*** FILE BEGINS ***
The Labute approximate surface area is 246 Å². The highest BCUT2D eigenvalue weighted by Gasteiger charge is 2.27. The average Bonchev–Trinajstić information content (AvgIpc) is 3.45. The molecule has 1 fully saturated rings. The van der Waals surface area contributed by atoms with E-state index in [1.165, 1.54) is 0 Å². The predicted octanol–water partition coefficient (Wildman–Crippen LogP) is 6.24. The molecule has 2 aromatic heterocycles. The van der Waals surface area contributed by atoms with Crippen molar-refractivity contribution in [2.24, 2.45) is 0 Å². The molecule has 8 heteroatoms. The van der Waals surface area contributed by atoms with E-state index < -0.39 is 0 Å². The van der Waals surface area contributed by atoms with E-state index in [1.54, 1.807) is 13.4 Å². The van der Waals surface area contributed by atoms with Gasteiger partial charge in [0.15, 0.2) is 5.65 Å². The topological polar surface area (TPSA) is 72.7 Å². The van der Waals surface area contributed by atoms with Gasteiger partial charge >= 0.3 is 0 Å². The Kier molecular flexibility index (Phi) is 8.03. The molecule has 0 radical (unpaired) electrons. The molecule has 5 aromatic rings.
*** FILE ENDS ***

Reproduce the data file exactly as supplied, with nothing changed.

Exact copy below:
The Labute approximate surface area is 246 Å². The highest BCUT2D eigenvalue weighted by Gasteiger charge is 2.27. The average Bonchev–Trinajstić information content (AvgIpc) is 3.45. The molecule has 1 fully saturated rings. The van der Waals surface area contributed by atoms with E-state index in [1.165, 1.54) is 0 Å². The predicted octanol–water partition coefficient (Wildman–Crippen LogP) is 6.24. The molecule has 2 aromatic heterocycles. The van der Waals surface area contributed by atoms with Crippen molar-refractivity contribution in [2.24, 2.45) is 0 Å². The molecule has 8 heteroatoms. The van der Waals surface area contributed by atoms with E-state index < -0.39 is 0 Å². The van der Waals surface area contributed by atoms with E-state index in [1.54, 1.807) is 13.4 Å². The van der Waals surface area contributed by atoms with Gasteiger partial charge in [0.15, 0.2) is 5.65 Å². The topological polar surface area (TPSA) is 72.7 Å². The van der Waals surface area contributed by atoms with Gasteiger partial charge >= 0.3 is 0 Å². The Kier molecular flexibility index (Phi) is 8.03. The molecule has 0 radical (unpaired) electrons. The molecule has 5 aromatic rings.